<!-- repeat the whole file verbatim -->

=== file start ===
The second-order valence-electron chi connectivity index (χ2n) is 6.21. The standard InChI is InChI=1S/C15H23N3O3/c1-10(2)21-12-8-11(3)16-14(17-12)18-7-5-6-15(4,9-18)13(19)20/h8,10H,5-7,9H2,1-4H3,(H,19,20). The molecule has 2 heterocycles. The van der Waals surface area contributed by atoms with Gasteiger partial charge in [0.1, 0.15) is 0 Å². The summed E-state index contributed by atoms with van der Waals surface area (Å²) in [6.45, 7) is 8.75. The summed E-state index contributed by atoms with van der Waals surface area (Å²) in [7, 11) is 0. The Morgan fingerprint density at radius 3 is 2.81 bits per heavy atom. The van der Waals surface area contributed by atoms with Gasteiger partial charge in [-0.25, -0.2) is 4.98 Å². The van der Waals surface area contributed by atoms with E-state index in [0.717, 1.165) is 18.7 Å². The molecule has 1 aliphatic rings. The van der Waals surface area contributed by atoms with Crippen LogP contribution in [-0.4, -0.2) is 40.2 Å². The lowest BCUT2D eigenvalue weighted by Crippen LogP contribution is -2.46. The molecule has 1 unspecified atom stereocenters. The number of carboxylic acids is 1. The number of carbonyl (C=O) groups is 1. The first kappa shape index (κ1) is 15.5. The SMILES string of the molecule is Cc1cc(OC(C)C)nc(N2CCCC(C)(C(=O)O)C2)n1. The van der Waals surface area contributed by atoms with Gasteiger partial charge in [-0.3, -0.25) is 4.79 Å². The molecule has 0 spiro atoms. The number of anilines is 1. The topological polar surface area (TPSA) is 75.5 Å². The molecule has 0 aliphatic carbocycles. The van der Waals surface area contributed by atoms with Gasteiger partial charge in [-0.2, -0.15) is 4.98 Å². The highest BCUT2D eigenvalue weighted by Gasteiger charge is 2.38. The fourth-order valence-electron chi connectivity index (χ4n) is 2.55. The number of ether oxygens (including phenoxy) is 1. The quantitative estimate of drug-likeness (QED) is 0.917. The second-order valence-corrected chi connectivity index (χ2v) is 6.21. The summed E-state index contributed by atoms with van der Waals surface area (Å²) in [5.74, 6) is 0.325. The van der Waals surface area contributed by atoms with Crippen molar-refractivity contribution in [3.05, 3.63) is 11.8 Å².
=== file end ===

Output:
The second-order valence-electron chi connectivity index (χ2n) is 6.21. The standard InChI is InChI=1S/C15H23N3O3/c1-10(2)21-12-8-11(3)16-14(17-12)18-7-5-6-15(4,9-18)13(19)20/h8,10H,5-7,9H2,1-4H3,(H,19,20). The molecule has 2 heterocycles. The van der Waals surface area contributed by atoms with Gasteiger partial charge in [0.1, 0.15) is 0 Å². The summed E-state index contributed by atoms with van der Waals surface area (Å²) in [6.45, 7) is 8.75. The summed E-state index contributed by atoms with van der Waals surface area (Å²) in [7, 11) is 0. The Morgan fingerprint density at radius 3 is 2.81 bits per heavy atom. The van der Waals surface area contributed by atoms with Gasteiger partial charge in [-0.25, -0.2) is 4.98 Å². The van der Waals surface area contributed by atoms with E-state index in [0.717, 1.165) is 18.7 Å². The molecule has 1 aliphatic rings. The van der Waals surface area contributed by atoms with Crippen LogP contribution in [-0.4, -0.2) is 40.2 Å². The lowest BCUT2D eigenvalue weighted by Crippen LogP contribution is -2.46. The molecule has 1 unspecified atom stereocenters. The number of carboxylic acids is 1. The number of carbonyl (C=O) groups is 1. The first kappa shape index (κ1) is 15.5. The SMILES string of the molecule is Cc1cc(OC(C)C)nc(N2CCCC(C)(C(=O)O)C2)n1. The van der Waals surface area contributed by atoms with Gasteiger partial charge in [-0.3, -0.25) is 4.79 Å². The molecule has 0 spiro atoms. The number of anilines is 1. The topological polar surface area (TPSA) is 75.5 Å². The molecule has 0 aliphatic carbocycles. The van der Waals surface area contributed by atoms with Gasteiger partial charge in [-0.2, -0.15) is 4.98 Å². The highest BCUT2D eigenvalue weighted by Gasteiger charge is 2.38. The fourth-order valence-electron chi connectivity index (χ4n) is 2.55. The number of ether oxygens (including phenoxy) is 1. The quantitative estimate of drug-likeness (QED) is 0.917. The second-order valence-corrected chi connectivity index (χ2v) is 6.21. The summed E-state index contributed by atoms with van der Waals surface area (Å²) in [5.74, 6) is 0.325. The van der Waals surface area contributed by atoms with Crippen molar-refractivity contribution in [3.05, 3.63) is 11.8 Å².